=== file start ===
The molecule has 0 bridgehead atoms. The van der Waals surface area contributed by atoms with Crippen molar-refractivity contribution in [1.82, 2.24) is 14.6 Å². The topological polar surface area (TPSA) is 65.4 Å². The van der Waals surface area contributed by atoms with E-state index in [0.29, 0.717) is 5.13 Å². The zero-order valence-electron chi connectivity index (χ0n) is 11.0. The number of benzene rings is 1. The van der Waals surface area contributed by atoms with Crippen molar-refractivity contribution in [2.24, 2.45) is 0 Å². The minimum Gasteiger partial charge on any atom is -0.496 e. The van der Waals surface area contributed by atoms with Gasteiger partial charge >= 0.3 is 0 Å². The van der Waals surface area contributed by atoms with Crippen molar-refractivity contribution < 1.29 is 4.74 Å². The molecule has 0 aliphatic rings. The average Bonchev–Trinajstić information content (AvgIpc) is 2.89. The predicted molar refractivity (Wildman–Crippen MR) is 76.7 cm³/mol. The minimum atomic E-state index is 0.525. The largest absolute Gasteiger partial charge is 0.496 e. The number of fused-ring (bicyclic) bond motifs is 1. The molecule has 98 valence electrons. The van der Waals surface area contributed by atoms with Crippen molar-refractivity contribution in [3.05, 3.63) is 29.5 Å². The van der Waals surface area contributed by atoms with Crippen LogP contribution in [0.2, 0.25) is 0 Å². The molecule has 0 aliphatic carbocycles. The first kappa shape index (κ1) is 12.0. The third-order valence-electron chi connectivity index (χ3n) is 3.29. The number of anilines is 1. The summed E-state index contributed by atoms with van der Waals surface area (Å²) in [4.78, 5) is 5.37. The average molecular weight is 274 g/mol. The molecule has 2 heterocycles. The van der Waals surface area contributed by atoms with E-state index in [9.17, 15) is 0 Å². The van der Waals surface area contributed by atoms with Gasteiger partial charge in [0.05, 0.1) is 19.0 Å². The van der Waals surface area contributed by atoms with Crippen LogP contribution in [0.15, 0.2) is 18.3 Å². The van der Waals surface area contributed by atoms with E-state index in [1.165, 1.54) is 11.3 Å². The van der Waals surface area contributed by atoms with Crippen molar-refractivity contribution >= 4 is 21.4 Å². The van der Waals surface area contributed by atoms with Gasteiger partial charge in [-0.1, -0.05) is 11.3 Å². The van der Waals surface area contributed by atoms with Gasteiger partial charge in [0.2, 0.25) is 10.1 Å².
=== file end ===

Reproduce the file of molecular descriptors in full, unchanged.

The molecule has 0 bridgehead atoms. The van der Waals surface area contributed by atoms with Crippen molar-refractivity contribution in [1.82, 2.24) is 14.6 Å². The topological polar surface area (TPSA) is 65.4 Å². The van der Waals surface area contributed by atoms with E-state index in [0.29, 0.717) is 5.13 Å². The zero-order valence-electron chi connectivity index (χ0n) is 11.0. The number of benzene rings is 1. The van der Waals surface area contributed by atoms with Crippen molar-refractivity contribution in [2.24, 2.45) is 0 Å². The minimum Gasteiger partial charge on any atom is -0.496 e. The van der Waals surface area contributed by atoms with Gasteiger partial charge >= 0.3 is 0 Å². The van der Waals surface area contributed by atoms with Crippen molar-refractivity contribution < 1.29 is 4.74 Å². The molecule has 0 aliphatic rings. The average Bonchev–Trinajstić information content (AvgIpc) is 2.89. The predicted molar refractivity (Wildman–Crippen MR) is 76.7 cm³/mol. The minimum atomic E-state index is 0.525. The largest absolute Gasteiger partial charge is 0.496 e. The number of fused-ring (bicyclic) bond motifs is 1. The molecule has 98 valence electrons. The van der Waals surface area contributed by atoms with Crippen molar-refractivity contribution in [3.05, 3.63) is 29.5 Å². The van der Waals surface area contributed by atoms with Crippen LogP contribution in [0.2, 0.25) is 0 Å². The molecule has 0 aliphatic carbocycles. The first kappa shape index (κ1) is 12.0. The third-order valence-electron chi connectivity index (χ3n) is 3.29. The number of anilines is 1. The summed E-state index contributed by atoms with van der Waals surface area (Å²) in [4.78, 5) is 5.37. The average molecular weight is 274 g/mol. The molecule has 2 heterocycles. The van der Waals surface area contributed by atoms with E-state index in [9.17, 15) is 0 Å². The van der Waals surface area contributed by atoms with Gasteiger partial charge in [0.05, 0.1) is 19.0 Å². The van der Waals surface area contributed by atoms with Crippen LogP contribution in [0.15, 0.2) is 18.3 Å². The van der Waals surface area contributed by atoms with E-state index in [1.165, 1.54) is 11.3 Å². The van der Waals surface area contributed by atoms with Crippen molar-refractivity contribution >= 4 is 21.4 Å². The van der Waals surface area contributed by atoms with Gasteiger partial charge in [-0.1, -0.05) is 11.3 Å². The van der Waals surface area contributed by atoms with Gasteiger partial charge in [0.2, 0.25) is 10.1 Å².